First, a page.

Supporting Effective Teaching in Tennessee:
Listening and Gathering Feedback on Tennessee’s Teacher Evaluations
SCORE’S Teacher Evaluation Feedback Process
In the past, meaningful feedback for teachers has been an important missing link in the efforts to improve instruction in classrooms
across Tennessee. Under the old system, tenured teachers could go years without evaluations and the feedback they needed to improve
instruction. While the state did not routinely collect evaluation results from districts under the previous system, the vast majority of
teachers were typically deemed to be performing at high levels.11 In such cases, evaluations failed to effectively differentiate teachers and
were inconsistent with the state’s educational outcomes. To address this issue, Tennessee’s First to the Top plan prioritizes improving the
state’s system of providing feedback to teachers.
As with any large-scale change – in this instance, one that requires adaptation in the professional beliefs and behaviors of tens of
thousands of educators working in schools across the state – there are significant and promising signs of progress as well as challenges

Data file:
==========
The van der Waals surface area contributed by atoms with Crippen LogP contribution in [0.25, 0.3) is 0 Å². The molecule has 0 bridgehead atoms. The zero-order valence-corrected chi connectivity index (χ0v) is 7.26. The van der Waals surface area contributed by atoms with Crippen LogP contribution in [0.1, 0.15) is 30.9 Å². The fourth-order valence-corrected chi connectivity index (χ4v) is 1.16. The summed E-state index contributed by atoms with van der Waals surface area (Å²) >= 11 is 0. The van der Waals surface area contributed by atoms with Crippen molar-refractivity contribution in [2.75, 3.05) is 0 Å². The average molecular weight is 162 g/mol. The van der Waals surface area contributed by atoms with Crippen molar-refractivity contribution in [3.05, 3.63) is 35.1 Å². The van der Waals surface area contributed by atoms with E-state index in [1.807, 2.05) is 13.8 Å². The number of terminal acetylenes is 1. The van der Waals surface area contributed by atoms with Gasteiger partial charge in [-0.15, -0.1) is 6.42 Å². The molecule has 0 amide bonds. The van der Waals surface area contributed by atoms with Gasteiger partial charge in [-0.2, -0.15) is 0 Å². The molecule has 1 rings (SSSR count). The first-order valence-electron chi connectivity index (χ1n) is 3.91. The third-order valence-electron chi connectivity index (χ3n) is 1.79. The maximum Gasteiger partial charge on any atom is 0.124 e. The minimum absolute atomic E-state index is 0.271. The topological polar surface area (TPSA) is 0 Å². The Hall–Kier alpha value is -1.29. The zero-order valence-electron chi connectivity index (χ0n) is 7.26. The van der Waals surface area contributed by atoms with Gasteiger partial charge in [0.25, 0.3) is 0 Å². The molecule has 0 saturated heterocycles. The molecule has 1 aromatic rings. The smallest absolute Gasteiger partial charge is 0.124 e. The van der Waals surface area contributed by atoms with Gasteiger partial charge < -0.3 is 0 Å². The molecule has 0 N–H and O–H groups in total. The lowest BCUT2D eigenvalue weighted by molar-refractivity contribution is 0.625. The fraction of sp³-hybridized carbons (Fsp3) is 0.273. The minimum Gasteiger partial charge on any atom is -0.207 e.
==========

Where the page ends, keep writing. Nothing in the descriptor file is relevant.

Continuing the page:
emerging in the initial implementation.
In December 2011, Governor Bill Haslam asked the State Collaborative on Reforming Education (SCORE) to conduct a formal
statewide listening and feedback process, independent of the state government, on Tennessee’s teacher evaluation system. In addition,
Governor Haslam asked SCORE to produce a report to the Tennessee State Board of Education and Department of Education
at the conclusion of this process that would reflect feedback from across the state and propose a range of policy considerations for
refining Tennessee’s teacher evaluation system moving forward. This feedback process complements other feedback being done by the
Department of Education and the Tennessee Consortium on Research, Evaluation, and Development (TNCRED).*
SCORE collected feedback in multiple ways from stakeholders across the state including teachers, principals, superintendents,
parents, local and state officials, community and business leaders, and other citizens.
First, SCORE held nine public roundtables throughout the state, including in rural, urban, and suburban communities in all three
grand divisions. At each of these roundtable sessions, which were held between February and April of this year, SCORE facilitated
a discussion among a group that included teachers, principals, superintendents, business and civic leaders, parents, and state and
local officials about successes and challenges faced in implementing the system. SCORE worked with partner organizations – listed
below – to identify participants for each of the nine sessions.
Second, in order to give every educator in the state the opportunity to provide input, SC